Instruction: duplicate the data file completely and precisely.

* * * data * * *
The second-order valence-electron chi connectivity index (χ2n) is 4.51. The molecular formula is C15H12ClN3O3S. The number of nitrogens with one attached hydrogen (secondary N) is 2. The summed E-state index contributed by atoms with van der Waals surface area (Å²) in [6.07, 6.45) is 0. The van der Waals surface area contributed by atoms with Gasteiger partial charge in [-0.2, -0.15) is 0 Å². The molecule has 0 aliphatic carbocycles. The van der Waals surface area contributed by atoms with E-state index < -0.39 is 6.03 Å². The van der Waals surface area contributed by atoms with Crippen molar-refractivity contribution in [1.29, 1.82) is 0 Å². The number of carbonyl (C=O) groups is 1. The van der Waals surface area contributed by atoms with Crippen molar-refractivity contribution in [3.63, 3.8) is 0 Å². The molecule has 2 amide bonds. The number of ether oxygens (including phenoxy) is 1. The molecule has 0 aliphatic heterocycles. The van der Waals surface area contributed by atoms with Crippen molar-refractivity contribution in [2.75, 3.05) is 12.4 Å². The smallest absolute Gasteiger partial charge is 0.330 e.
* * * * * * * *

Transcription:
The second-order valence-electron chi connectivity index (χ2n) is 4.51. The molecular formula is C15H12ClN3O3S. The number of nitrogens with one attached hydrogen (secondary N) is 2. The summed E-state index contributed by atoms with van der Waals surface area (Å²) in [6.07, 6.45) is 0. The van der Waals surface area contributed by atoms with Gasteiger partial charge in [-0.2, -0.15) is 0 Å². The molecule has 0 aliphatic carbocycles. The van der Waals surface area contributed by atoms with E-state index < -0.39 is 6.03 Å². The van der Waals surface area contributed by atoms with Crippen molar-refractivity contribution in [1.29, 1.82) is 0 Å². The number of carbonyl (C=O) groups is 1. The van der Waals surface area contributed by atoms with Crippen molar-refractivity contribution in [3.63, 3.8) is 0 Å². The molecule has 2 amide bonds. The number of ether oxygens (including phenoxy) is 1. The molecule has 0 aliphatic heterocycles. The van der Waals surface area contributed by atoms with Crippen molar-refractivity contribution in [2.75, 3.05) is 12.4 Å². The smallest absolute Gasteiger partial charge is 0.330 e.